Region: Pessac-Léognan, Graves
Grape varieties: 30 % Merlot, 70 % Cabernet Sauvignon
This property, situated in the commune of Martillac, was once part of the Baron de Montesquieu’s estate.
Today, the 20 hectares estate belongs to Mr. Eric Perrin. The Perrin family also owns Château Carbonnieux. New owner invested in a vast land clearing and plantation in the 1980s, to recreate the unique vineyards, filled with Günz gravel, from scratch.
When I recently opened 2005 vintage of Château Haut-Vigneau, it reminded me that sometimes it pays off to wait. How many times did I hear people, who admire wine, saying that Bordeaux just “does not do it” for them. That those wines are too harsh, acidic or coarse. Let’s ignore the fact that generalizing so many outstanding, and completely different parts of Bordeaux is, at least, unwise. In most cases the problem lies somewhere else.
These wines need time. As simple as that. Some devoted Bordeaux lovers wouldn’t touch their bottles unless they are at least 10 years old. I don’t go that far, mainly because my wine collection is not as large, and I easily become impatient, but I still give it at least five years. The biggest charm of Bordeaux wines is its ability to age for a really long time. But that also carries an adverse element – they are really unfit to be drank young.
2005 vintage was considered one of the best in decades for the Bordeaux. The prices of their top wines went through the roof. The company, I worked for, actually invested money years up front, to secure the best and the most respectable production for our customers. Yet, I remember how my heart sank when a customer, one of the best steakhouses, called me that they sold out everything they purchased of that vintage. Just few months after those wines were released. I know, I should have been excited, it was a sign of great business, but I was sad. It’s hard to expect the restaurant investing significant amount of money into cases of wine, and then keeping them in the cellar for years. Yet, there are few that do just that, and I applaud them for it.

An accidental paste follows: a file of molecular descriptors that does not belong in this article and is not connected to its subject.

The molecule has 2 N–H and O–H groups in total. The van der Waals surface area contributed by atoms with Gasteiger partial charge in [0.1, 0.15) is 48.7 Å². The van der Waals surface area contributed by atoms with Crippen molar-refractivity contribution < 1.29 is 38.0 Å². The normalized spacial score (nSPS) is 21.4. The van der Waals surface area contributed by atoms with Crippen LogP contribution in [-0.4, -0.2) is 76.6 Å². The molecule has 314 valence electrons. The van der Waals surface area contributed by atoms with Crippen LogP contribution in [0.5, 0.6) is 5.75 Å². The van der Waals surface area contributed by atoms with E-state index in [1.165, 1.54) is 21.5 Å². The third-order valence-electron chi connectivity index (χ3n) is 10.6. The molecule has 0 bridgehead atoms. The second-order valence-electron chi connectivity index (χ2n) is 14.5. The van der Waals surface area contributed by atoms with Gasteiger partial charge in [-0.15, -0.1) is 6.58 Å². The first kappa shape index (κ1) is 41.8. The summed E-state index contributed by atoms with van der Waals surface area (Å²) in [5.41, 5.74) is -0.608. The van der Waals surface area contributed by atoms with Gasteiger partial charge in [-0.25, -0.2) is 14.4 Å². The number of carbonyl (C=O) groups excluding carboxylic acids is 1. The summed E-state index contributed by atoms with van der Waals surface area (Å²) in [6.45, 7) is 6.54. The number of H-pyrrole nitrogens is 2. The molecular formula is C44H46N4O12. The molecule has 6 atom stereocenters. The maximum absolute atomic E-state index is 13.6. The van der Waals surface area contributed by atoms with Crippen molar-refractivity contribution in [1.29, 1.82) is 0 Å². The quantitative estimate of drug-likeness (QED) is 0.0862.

Why spend several hundred dollars for a bottle of wine that isn’t nearly ready to be drank? Knowing many great winemakers personally, I know how proud they are of their carefully nurtured wine. It must hurt to learn that many of their consumers never actually get to know their wines at its best glory. We want it now, we don’t want to wait.
I can compare, since I first tasted this wine as soon as it was released. It was approachable then, but I knew it will develop even better in the bottle. Seven years later, Château Haut-Vigneau was a silky, medium body wine, with smooth tannins and perfectly balanced acidity. Lots of fruit reminded me of ripe plums and black currant, with tiny bit of smoke, white pepper and all spice. A superb, contemporary wine of amazing value (it sells under $20).
Grapes for Château Haut-Vigneau were harvested by hand, and underwent a temperature controlled fermentation in stainless steel vats. It then aged in barrels for 15 months and was fined with egg-whites before bottling.
Yeah, some things are definitely worth to wait for.